Looking a bit more about fecal transplants, we understand that the purpose is to take healthy gut bacteria and microbes from one human and implant them into another more damaged gut to see if it can be repaired. But how does this affect the DNA of both and whether it can be healthy for the recipient. The first part to discus the short term versus the long term effects. Here we'll discuss applications.
The Science Of DNA In Gut Bacteria
So what exactly is a fecal transplant? When you pass bacterial filled feces from one person to another is gut bacteria affected by the dna?
In the age of strong gut health, there is a very unique topic that should at least be mentioned, which is fecal transplants of gut bacteria. Now, I realize this might be a little cringe worthy but once you understand that probiotics assist in removing bad bacteria and toxins from a bowel movement you'll realize this isn't so far fetched.
Can You Be Physically Well With Better Sleep?
Today I'm going to be discussing the first pillar of health necessary to be holistically healthy and that's being physically strong. Now most people immediately think of exercise when they hear physical wellness and although that's an important part of the equation, it's not the only aspect deserving of our attention.
Your body needs more than movement alone. Physical wellness also includes appropriate sleep, hygiene, and a healthy diet. If you're evaluating your physical health, ask these questions, are you getting enough quality sleep? And if not, what barriers are keeping you from achieving regular and restful sleep? The National Sleep Foundation recommend that adults should get anywhere from between seven and nine hours each night of sleep.
Why Holistic Health Is Much More Than Preventing Illness
Today I'm going to start a new series about holistic health and how that "whole health" starts in your belly and then radiates out from there.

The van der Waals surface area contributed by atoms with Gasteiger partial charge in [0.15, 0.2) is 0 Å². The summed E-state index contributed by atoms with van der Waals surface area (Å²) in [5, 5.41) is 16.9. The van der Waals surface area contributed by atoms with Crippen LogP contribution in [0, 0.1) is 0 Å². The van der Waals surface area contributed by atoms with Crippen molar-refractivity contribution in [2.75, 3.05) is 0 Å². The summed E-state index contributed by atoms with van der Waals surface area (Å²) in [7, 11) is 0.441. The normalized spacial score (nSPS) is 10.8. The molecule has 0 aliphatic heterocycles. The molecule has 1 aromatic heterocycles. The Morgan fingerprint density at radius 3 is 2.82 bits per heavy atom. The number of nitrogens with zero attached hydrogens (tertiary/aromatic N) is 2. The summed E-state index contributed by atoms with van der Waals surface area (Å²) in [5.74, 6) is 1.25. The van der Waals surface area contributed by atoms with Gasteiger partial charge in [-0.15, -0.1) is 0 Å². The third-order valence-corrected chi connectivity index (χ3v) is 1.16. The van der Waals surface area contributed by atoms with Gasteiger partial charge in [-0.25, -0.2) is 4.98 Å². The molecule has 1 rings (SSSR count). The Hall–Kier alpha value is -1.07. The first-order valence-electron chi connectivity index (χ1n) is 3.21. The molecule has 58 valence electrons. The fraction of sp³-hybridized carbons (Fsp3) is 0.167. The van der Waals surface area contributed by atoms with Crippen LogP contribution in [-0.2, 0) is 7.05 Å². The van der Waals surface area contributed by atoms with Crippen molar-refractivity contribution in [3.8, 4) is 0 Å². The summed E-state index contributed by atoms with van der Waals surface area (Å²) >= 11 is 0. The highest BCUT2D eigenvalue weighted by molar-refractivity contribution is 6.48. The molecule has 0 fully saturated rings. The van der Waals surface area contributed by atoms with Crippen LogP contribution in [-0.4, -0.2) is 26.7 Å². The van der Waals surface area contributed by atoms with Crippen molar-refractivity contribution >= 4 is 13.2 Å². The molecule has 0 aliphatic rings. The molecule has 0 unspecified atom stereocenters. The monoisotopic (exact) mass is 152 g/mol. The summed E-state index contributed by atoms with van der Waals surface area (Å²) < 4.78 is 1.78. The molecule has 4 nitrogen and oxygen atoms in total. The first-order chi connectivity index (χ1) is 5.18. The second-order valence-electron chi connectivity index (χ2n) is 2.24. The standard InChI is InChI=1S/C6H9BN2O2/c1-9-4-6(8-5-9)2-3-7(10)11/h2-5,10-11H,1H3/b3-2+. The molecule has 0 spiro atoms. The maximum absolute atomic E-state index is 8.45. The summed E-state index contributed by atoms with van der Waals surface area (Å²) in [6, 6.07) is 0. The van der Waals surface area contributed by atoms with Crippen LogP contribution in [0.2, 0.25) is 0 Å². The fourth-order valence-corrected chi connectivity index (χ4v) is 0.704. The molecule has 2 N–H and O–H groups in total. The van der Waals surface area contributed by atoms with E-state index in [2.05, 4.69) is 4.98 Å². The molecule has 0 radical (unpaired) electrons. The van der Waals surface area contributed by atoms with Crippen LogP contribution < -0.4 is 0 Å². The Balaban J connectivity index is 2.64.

Health is often understood as the absence of disease or sickness. Now, while this definition is valid, it actually lacks the comprehensiveness of the broader approach. Start assessing your holistic health and wellness on a wider spectrum.
When it comes to health and wellness, no one really knows how you feel. No matter what pills are recommended or cures are suggested, no one knows how you feel.
So if you are ultimately in charge of your health, how do you change your health for the better? In this episode of the Go With Your Gut podcast, I breakdown why the differences in eating styles are irrelevant and why do people think keto is a religion? The bottom line is how we go about learning how to digest foods is the key to ultimate health.
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Is it possible for you to be feeling your digestion? Making huge (and better) changes to your gut health requires a lot of self awareness about nutrition.
So how is it possible to be self aware to improve digestion? In this episode of The Mental Minute, I explain how to better understand how your digestion feels. When's the last time you've asked how to be thankful for the nutrition? It may be the key.
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These podcasts are an extension of me sharing what I believe is the source to be healthy emotionally, mentally, physically, and spiritually: a strong gut.